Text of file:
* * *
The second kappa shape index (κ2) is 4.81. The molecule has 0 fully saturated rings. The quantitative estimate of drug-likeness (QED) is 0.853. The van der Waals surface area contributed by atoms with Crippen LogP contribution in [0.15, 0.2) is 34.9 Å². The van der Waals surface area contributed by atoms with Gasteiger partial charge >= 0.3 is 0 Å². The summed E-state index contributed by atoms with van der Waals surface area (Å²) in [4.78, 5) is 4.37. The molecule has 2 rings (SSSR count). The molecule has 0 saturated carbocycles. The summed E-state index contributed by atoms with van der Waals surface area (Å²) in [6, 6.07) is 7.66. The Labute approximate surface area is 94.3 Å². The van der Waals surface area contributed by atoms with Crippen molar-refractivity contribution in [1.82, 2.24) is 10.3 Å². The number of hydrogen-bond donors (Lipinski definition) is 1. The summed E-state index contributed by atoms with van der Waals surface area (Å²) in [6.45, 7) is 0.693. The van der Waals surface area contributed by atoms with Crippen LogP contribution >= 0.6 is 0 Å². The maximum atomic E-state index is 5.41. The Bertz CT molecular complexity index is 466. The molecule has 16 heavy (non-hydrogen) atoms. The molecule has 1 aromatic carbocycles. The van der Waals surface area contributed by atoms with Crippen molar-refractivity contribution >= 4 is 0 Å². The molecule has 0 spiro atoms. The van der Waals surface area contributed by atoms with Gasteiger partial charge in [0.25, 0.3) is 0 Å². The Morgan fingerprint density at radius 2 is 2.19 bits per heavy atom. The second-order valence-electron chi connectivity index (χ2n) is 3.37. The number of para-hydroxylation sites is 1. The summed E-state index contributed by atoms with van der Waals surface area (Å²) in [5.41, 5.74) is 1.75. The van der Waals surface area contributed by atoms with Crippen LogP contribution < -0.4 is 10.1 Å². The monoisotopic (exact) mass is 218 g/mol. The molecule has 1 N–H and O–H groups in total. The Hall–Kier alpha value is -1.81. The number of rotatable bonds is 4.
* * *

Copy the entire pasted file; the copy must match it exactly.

The second kappa shape index (κ2) is 4.81. The molecule has 0 fully saturated rings. The quantitative estimate of drug-likeness (QED) is 0.853. The van der Waals surface area contributed by atoms with Crippen LogP contribution in [0.15, 0.2) is 34.9 Å². The van der Waals surface area contributed by atoms with Gasteiger partial charge >= 0.3 is 0 Å². The summed E-state index contributed by atoms with van der Waals surface area (Å²) in [4.78, 5) is 4.37. The molecule has 2 rings (SSSR count). The molecule has 0 saturated carbocycles. The summed E-state index contributed by atoms with van der Waals surface area (Å²) in [6, 6.07) is 7.66. The Labute approximate surface area is 94.3 Å². The van der Waals surface area contributed by atoms with Crippen molar-refractivity contribution in [1.82, 2.24) is 10.3 Å². The number of hydrogen-bond donors (Lipinski definition) is 1. The summed E-state index contributed by atoms with van der Waals surface area (Å²) in [6.45, 7) is 0.693. The van der Waals surface area contributed by atoms with Crippen LogP contribution >= 0.6 is 0 Å². The maximum atomic E-state index is 5.41. The Bertz CT molecular complexity index is 466. The molecule has 16 heavy (non-hydrogen) atoms. The molecule has 1 aromatic carbocycles. The van der Waals surface area contributed by atoms with Crippen molar-refractivity contribution >= 4 is 0 Å². The molecule has 0 spiro atoms. The van der Waals surface area contributed by atoms with Gasteiger partial charge in [0.25, 0.3) is 0 Å². The Morgan fingerprint density at radius 2 is 2.19 bits per heavy atom. The second-order valence-electron chi connectivity index (χ2n) is 3.37. The number of para-hydroxylation sites is 1. The summed E-state index contributed by atoms with van der Waals surface area (Å²) in [5.41, 5.74) is 1.75. The van der Waals surface area contributed by atoms with Crippen LogP contribution < -0.4 is 10.1 Å². The monoisotopic (exact) mass is 218 g/mol. The molecule has 1 N–H and O–H groups in total. The Hall–Kier alpha value is -1.81. The number of rotatable bonds is 4.